Genuine Northwest, Cabin Fever Edition

Check out these unique destinations that reflect the genuine character of our region.

Bicycle Lion Sculpture

318 S. Third St., Geneva

Fox Valley artist Joseph Gagnepain was looking to make a signature piece for an art show at Chicago’s Beacon Street Art Gallery in 2007. 

“I worked a lot with bicycle parts at the time, so I decided to make the piece out of bike parts for the show,” explains Gagnepain. “I had a week to make it.”

He knew he wanted to make a lion, something he hadn’t done before.

Gagnepain started with the base using an old steam table. He added wheels to the bottom so it could roll easily. He then intertwined wheels and gears to imply movement and joints. The lion’s mane was crafted from inner tubes.

“Using the bike parts, I was able to use the front handlebar hubs,” says Gagnepain. “Where the handlebars pivot on the frame I was able to make the head move side to side.” The sculpture was an immediate success.

When Bob Untiedt, owner of Graham’s 318 Coffeehouse and Graham’s Fine Chocolates in Geneva, saw the lion sculpture in Gagnepain’s driveway he thought it would be a hit downtown. The statue has been in front of the coffee shop since 2008. 

“Now it’s such a staple in Geneva and I can’t ever move it or take it away from that spot,” says Gagnepain.
The artist has created around 100 sculptures, signs and murals across the suburbs. A map of his work is at

Teckler Building

50 N. Williams St., Crystal Lake

This familiar landmark in downtown Crystal Lake, at Williams and Brink streets, was built in 1910 and named for its original owner, real estate expert Charles L. Teckler.

The structure’s upstairs space was specially designed to hold banquets and large community gatherings. To eliminate structural columns that would divide the space, builders installed iron pillars in the walls. Iron girders support the roof.

The second floor is now known as Old Towne Hall and it still hosts public gatherings. In Teckler’s day it welcomed churches and fraternal organizations, in addition to his real estate office and a dentist, Dr. L.L. Baker. The first floor held retail and office spaces for the likes of North Shore Electric Co., a grocery store and a hat shop.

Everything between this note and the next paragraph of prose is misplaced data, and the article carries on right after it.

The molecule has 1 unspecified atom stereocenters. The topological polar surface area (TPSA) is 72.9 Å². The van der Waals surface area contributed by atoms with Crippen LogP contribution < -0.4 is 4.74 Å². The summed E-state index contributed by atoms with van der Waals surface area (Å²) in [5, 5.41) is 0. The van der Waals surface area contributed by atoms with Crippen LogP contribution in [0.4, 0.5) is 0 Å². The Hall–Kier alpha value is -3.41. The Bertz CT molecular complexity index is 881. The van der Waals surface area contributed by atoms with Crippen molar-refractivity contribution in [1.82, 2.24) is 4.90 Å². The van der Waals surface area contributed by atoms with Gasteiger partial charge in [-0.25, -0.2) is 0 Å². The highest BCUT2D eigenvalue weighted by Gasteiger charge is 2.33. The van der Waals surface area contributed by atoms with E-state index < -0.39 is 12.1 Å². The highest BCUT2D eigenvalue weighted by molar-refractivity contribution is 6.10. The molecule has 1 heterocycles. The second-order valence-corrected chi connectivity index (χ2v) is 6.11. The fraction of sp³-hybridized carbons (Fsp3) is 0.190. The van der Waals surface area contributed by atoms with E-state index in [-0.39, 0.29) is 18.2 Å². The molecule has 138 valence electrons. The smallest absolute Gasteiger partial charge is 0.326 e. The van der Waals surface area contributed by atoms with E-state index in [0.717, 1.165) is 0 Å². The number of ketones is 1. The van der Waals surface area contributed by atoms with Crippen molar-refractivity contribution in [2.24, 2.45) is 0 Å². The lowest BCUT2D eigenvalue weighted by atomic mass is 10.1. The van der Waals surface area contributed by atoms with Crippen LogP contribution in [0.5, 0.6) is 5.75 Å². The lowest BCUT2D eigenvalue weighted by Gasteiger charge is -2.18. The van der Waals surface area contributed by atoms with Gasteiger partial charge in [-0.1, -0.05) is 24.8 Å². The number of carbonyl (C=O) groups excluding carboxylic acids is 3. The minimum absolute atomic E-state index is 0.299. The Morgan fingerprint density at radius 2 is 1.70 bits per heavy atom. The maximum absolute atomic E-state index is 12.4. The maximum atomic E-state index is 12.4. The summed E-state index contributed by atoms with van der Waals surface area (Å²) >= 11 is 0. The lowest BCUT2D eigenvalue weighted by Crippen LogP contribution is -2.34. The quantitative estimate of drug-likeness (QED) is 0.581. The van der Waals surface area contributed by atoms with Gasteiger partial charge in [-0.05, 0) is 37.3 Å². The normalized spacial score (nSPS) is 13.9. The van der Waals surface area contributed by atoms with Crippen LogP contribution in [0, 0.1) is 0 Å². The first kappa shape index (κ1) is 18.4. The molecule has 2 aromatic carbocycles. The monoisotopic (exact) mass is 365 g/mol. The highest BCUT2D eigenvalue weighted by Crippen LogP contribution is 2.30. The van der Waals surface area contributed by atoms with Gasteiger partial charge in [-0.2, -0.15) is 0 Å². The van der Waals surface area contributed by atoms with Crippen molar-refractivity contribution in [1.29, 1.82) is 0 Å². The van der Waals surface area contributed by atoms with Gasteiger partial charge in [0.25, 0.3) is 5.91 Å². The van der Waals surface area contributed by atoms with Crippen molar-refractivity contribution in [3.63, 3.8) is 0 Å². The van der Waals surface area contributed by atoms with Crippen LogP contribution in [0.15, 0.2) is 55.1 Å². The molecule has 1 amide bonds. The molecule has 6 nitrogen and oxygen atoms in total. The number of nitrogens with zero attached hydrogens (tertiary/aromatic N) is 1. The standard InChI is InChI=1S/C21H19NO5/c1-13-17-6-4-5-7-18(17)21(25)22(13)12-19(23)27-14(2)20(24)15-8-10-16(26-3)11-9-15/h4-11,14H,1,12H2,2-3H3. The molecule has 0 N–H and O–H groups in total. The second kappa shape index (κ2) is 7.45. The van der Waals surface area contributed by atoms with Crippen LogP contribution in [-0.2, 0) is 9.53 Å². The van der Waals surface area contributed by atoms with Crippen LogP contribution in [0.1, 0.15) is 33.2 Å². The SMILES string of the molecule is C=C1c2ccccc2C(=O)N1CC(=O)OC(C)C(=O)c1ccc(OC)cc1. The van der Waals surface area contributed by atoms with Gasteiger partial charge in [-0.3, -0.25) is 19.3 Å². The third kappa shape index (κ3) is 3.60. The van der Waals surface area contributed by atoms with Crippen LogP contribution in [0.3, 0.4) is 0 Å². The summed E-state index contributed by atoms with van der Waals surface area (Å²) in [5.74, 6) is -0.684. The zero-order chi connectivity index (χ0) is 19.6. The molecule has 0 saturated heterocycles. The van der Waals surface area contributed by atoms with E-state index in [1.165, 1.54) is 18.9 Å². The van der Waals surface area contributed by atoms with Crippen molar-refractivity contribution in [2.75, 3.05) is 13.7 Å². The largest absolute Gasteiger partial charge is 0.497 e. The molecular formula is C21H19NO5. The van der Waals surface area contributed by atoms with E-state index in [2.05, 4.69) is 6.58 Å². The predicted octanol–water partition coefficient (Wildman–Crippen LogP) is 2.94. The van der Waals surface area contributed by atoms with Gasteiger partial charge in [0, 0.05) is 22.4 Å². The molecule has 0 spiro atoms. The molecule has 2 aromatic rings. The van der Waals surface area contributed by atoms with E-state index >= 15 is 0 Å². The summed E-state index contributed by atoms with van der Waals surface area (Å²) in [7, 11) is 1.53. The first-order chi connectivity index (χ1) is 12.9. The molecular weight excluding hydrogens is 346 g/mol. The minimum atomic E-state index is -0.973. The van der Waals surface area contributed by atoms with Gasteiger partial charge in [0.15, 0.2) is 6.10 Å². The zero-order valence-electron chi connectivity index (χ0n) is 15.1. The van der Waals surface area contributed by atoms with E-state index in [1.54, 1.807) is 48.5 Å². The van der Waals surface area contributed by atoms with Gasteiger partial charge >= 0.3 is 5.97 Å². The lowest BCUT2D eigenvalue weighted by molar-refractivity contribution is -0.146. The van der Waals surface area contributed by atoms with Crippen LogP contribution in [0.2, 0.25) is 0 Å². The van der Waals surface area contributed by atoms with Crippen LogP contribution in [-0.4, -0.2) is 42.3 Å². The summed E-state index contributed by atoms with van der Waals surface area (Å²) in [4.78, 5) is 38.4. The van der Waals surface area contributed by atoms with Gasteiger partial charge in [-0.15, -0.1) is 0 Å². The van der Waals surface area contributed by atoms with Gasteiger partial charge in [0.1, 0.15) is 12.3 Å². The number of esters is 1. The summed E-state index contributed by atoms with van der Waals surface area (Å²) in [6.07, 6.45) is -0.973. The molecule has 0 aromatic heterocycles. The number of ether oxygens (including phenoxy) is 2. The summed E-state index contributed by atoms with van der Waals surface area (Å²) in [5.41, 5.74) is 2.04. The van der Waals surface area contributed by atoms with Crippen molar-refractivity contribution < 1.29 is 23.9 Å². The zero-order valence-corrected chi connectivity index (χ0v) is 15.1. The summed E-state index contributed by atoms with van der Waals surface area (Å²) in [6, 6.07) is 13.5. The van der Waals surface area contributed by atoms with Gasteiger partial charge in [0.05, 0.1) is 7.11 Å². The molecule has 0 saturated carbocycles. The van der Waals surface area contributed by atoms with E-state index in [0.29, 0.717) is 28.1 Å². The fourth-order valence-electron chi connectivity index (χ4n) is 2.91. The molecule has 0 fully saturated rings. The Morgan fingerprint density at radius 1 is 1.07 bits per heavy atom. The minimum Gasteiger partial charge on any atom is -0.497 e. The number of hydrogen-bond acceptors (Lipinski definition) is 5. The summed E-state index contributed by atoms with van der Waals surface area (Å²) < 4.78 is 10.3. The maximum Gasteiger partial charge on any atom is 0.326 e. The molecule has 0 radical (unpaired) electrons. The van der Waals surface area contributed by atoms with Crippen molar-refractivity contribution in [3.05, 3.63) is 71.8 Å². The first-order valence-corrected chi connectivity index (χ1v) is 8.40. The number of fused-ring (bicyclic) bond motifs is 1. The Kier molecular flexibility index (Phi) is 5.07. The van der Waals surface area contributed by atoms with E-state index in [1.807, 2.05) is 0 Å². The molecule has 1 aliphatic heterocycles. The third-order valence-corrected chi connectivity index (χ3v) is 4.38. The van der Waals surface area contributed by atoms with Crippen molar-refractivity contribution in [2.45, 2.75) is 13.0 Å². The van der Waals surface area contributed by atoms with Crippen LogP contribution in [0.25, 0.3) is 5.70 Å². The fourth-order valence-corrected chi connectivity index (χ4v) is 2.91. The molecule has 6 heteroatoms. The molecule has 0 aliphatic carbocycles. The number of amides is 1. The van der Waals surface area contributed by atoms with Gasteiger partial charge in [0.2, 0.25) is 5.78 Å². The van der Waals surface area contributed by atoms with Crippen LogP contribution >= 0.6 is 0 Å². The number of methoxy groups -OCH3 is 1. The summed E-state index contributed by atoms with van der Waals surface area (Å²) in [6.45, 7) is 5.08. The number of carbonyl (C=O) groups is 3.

The exterior is clad in white terra cotta, sourced from Crystal Lake’s American Terra Cotta & Ceramic Co., which also supplied many buildings in Chicago.

In 1965, Leonard and Dorothy Heisler purchased the Teckler Building and moved in their family shoe store, Heisler’s Bootery. Their son, Jim Heisler, now owns the business, and it’s still operating in the same location. In 2016, building owners Jeff and Carol Heisler invested in a major restoration of the old terra cotta work. 

Egyptian Theatre

113 N. Second St., DeKalb, (815) 758-1215,

This 1929 art deco building pays homage to the Egyptian Pharaoh Ramses II with a 20-foot-tall stained-glass window over the marquee, flanked by two large pharaohs. In the lobby visitors can see richly colored plaster walls and pillars entwined with serpents in the main theater.

The outside looks like the gate of a great temple, and the window has a sacred scarab. A sunburst tops the ticket window. The lobby has the original mosaic floor and eight decorated pillars, topped with gold falcon’s wings and 40-foot ceilings. The original double staircase leads to the mezzanine and balcony; a milky, lotus-patterned chandelier commissioned for the building hangs above the landing.

In the 1970s, citizens formed Preserve the Egyptian Theatre (P.E.T.), eventually restoring the stunning movie palace. It was added to the National Register of Historic Places in 1978.

Last year, while the theater was closed due to COVID-19, crews finished a massive renovation, modernization and addition. It’s now re-opened to the public with a limited schedule of in-person and virtual events.